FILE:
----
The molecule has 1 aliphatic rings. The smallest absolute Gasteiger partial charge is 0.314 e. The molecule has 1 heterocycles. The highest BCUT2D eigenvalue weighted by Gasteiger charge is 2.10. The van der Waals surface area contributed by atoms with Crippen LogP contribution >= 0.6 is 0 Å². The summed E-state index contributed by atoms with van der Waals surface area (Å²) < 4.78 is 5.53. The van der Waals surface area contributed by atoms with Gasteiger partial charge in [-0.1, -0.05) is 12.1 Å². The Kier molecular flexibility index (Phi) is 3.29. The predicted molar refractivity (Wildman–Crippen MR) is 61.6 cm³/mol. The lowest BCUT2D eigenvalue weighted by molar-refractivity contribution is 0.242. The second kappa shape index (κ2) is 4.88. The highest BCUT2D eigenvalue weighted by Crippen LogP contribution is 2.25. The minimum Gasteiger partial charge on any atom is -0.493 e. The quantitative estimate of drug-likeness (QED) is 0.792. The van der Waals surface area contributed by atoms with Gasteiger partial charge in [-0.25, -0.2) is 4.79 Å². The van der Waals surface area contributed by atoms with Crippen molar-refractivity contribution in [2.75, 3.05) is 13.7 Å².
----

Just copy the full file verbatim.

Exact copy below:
The molecule has 1 aliphatic rings. The smallest absolute Gasteiger partial charge is 0.314 e. The molecule has 1 heterocycles. The highest BCUT2D eigenvalue weighted by Gasteiger charge is 2.10. The van der Waals surface area contributed by atoms with Crippen LogP contribution >= 0.6 is 0 Å². The summed E-state index contributed by atoms with van der Waals surface area (Å²) < 4.78 is 5.53. The van der Waals surface area contributed by atoms with Gasteiger partial charge in [-0.1, -0.05) is 12.1 Å². The Kier molecular flexibility index (Phi) is 3.29. The predicted molar refractivity (Wildman–Crippen MR) is 61.6 cm³/mol. The lowest BCUT2D eigenvalue weighted by molar-refractivity contribution is 0.242. The second kappa shape index (κ2) is 4.88. The highest BCUT2D eigenvalue weighted by Crippen LogP contribution is 2.25. The minimum Gasteiger partial charge on any atom is -0.493 e. The quantitative estimate of drug-likeness (QED) is 0.792. The van der Waals surface area contributed by atoms with Gasteiger partial charge in [-0.25, -0.2) is 4.79 Å². The van der Waals surface area contributed by atoms with Crippen molar-refractivity contribution in [2.75, 3.05) is 13.7 Å².